Lemon Street rendering.JPG

Superintendent Grant Rivera’s updated plans for a new central office include the renovation of the former Lemon Street Grammar School.

MARIETTA — Pending Marietta school board approval, the same company that is renovating the former school of Martin Luther King Jr. could also be awarded the construction contract for a central office project at historic sites in Marietta.

Parrish Construction Group is contracting with Atlanta Public Schools on the renovation of the shuttered David T. Howard building in Old Fourth Ward, which will reopen next year as Howard Middle School, according to Marietta district officials. King attended school at the Howard building.

The Marietta school board is scheduled to vote at its Sept. 17 meeting on whether to contract with Parrish Construction for a new central office replicating the former Lemon Street High School and renovation of the Lemon Street Grammar School.

Superintendent Grant Rivera has recommended the school board approve a $30,000 contract with Parrish for pre-construction services. At its Tuesday work session, the board placed the agenda item on the consent agenda for the Sept. 17 meeting.

Rivera said he is excited to bring on a company that understands cultural sensitivities in construction and renovation projects with historical significance to the community.

“Our priority is doing this Lemon Street (project) right. What I think ... gives (Parrish) credibility is that they’re doing Howard Middle School,” Rivera told the MDJ. “If it’s good enough for the family and community of Martin Luther King, Jr., then it’s good enough for Marietta City Schools.”

Rivera unveiled plans for the central office project in March, proposing the construction of the new office building on the site where Lemon Street High School used to stand at 353 Lemon Street. The project also includes plans for renovation of the Lemon Street Grammar School across the street for use as a new Performance Learning Center.

Prior to school integration in the 1960s, Marietta’s black student population attended Lemon Street Grammar School before heading across the street to Lemon Street High School. The high school building was razed in 1967. The grammar school closed in 1972 and has since been used for storage.

Approval of Rivera’s proposed $30,000 pre-construction contract would essentially be the approval of a construction contract for the whole project, according to Chuck Gardner, chief operating officer for Marietta City Schools.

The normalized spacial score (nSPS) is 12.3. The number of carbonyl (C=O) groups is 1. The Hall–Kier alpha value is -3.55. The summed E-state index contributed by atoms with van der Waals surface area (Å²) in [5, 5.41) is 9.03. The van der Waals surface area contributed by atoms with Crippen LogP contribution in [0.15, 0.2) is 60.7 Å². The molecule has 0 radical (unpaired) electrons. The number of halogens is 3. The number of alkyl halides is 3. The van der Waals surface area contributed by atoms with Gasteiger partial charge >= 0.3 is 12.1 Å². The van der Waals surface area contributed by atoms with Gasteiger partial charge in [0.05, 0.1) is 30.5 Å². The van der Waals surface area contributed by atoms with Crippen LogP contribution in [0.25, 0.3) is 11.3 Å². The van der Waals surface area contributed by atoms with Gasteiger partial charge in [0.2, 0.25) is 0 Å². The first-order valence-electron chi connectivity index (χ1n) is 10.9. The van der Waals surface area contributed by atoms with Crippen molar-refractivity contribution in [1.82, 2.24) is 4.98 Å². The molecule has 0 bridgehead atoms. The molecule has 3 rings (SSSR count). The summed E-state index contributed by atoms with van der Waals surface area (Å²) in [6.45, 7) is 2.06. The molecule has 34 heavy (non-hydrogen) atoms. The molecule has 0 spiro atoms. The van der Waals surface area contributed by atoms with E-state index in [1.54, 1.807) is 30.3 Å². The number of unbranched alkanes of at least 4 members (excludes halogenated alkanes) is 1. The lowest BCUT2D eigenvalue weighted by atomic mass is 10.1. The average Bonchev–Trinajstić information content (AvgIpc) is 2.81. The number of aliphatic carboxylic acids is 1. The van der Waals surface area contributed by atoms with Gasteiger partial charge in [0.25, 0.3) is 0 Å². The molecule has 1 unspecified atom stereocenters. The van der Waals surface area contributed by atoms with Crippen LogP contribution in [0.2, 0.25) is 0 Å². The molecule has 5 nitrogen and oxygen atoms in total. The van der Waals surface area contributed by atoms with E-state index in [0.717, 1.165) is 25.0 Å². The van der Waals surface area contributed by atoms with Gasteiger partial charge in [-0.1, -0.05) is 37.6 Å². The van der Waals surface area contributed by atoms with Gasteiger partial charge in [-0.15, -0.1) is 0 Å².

Gardner said the contract in question allows Parrish Construction to begin initial design work and planning with the project’s architect and return to the board for approval of a guaranteed maximum price for the entire project. That proposal will likely come in February or March, he said.

The district has budgeted about $8.6 million from a building fund for the project, which will include a new school board meeting room, community space and museum, but the district is hopeful the cost will come in under that budget, Gardner said.

In other business, the board approved review and revision of policies regarding professional learning, leave and absence and dress code; and a list of requested field trips for Marietta schools.

The board also placed the following items on its consent agenda to be approved at its Sept. 17 regular meeting:

♦ Renewal and upgrade of website services with Blackboard, Inc. totaling $60,844;

♦ A $28,000 contract for a partnership between Hickory Hills Elementary School and Columbia University for professional development;

♦ A list of Marietta schools fundraisers;

♦ An annual application and $72,962 required match for Career, Technical and Agricultural Education funding;

♦ An $86,600 contract with Advanced Care Partners for special education nursing services for the 2019-20 school year;

♦ An agreement with Cobb & Douglas Public Health for nursing services, totaling $779,422 for clinic nurses and $188,553 for supplemental special education nursing services;

♦ A $614,169.91 contract with Unified to install audio/video equipment in the College and Career Academy atrium, including a sound system, digital signage, displays and video conference capabilities;

♦ Allocation of $115,000 from the charter fund to the Marietta Student Life Center; and

♦ Schedule for school board training.

Follow Thomas Hartwell on Twitter at twitter.com/MDJThomas.

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